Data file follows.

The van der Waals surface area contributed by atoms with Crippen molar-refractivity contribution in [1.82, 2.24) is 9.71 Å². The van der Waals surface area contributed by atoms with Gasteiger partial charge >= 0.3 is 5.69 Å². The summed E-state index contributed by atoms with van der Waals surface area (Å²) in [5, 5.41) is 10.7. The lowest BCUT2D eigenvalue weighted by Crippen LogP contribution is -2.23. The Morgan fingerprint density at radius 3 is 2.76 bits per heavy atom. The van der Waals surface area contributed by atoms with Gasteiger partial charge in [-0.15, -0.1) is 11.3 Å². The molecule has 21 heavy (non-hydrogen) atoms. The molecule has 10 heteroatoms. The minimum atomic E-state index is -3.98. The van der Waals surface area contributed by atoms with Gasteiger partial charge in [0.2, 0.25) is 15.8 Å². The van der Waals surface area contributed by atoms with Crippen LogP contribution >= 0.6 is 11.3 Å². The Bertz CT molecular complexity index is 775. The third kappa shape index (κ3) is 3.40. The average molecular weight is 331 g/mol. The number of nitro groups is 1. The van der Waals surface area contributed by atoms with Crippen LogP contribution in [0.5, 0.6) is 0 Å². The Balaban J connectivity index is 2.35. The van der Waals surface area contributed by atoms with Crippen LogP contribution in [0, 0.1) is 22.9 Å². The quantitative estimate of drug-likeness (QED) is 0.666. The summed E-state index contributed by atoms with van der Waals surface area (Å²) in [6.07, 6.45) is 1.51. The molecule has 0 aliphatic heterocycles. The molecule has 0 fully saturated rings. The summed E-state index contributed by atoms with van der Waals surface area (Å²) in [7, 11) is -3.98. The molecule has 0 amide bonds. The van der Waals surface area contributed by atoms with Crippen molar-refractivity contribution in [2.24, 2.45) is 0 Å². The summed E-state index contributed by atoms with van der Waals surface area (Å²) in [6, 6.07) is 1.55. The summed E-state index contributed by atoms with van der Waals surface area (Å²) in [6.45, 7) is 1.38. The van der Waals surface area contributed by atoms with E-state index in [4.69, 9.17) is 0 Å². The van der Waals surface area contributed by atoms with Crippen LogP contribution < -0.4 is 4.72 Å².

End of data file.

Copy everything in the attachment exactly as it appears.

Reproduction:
The van der Waals surface area contributed by atoms with Crippen molar-refractivity contribution in [1.82, 2.24) is 9.71 Å². The van der Waals surface area contributed by atoms with Gasteiger partial charge >= 0.3 is 5.69 Å². The summed E-state index contributed by atoms with van der Waals surface area (Å²) in [5, 5.41) is 10.7. The lowest BCUT2D eigenvalue weighted by Crippen LogP contribution is -2.23. The Morgan fingerprint density at radius 3 is 2.76 bits per heavy atom. The van der Waals surface area contributed by atoms with Gasteiger partial charge in [-0.15, -0.1) is 11.3 Å². The molecule has 21 heavy (non-hydrogen) atoms. The molecule has 10 heteroatoms. The minimum atomic E-state index is -3.98. The van der Waals surface area contributed by atoms with Gasteiger partial charge in [0.2, 0.25) is 15.8 Å². The van der Waals surface area contributed by atoms with Crippen LogP contribution >= 0.6 is 11.3 Å². The Bertz CT molecular complexity index is 775. The third kappa shape index (κ3) is 3.40. The average molecular weight is 331 g/mol. The number of nitro groups is 1. The van der Waals surface area contributed by atoms with Crippen LogP contribution in [0.5, 0.6) is 0 Å². The Balaban J connectivity index is 2.35. The van der Waals surface area contributed by atoms with Crippen LogP contribution in [0, 0.1) is 22.9 Å². The quantitative estimate of drug-likeness (QED) is 0.666. The summed E-state index contributed by atoms with van der Waals surface area (Å²) in [6.07, 6.45) is 1.51. The molecule has 0 aliphatic heterocycles. The molecule has 0 fully saturated rings. The summed E-state index contributed by atoms with van der Waals surface area (Å²) in [7, 11) is -3.98. The molecule has 0 amide bonds. The van der Waals surface area contributed by atoms with Crippen molar-refractivity contribution in [2.24, 2.45) is 0 Å². The summed E-state index contributed by atoms with van der Waals surface area (Å²) in [6, 6.07) is 1.55. The summed E-state index contributed by atoms with van der Waals surface area (Å²) in [6.45, 7) is 1.38. The van der Waals surface area contributed by atoms with E-state index in [4.69, 9.17) is 0 Å². The van der Waals surface area contributed by atoms with Crippen LogP contribution < -0.4 is 4.72 Å².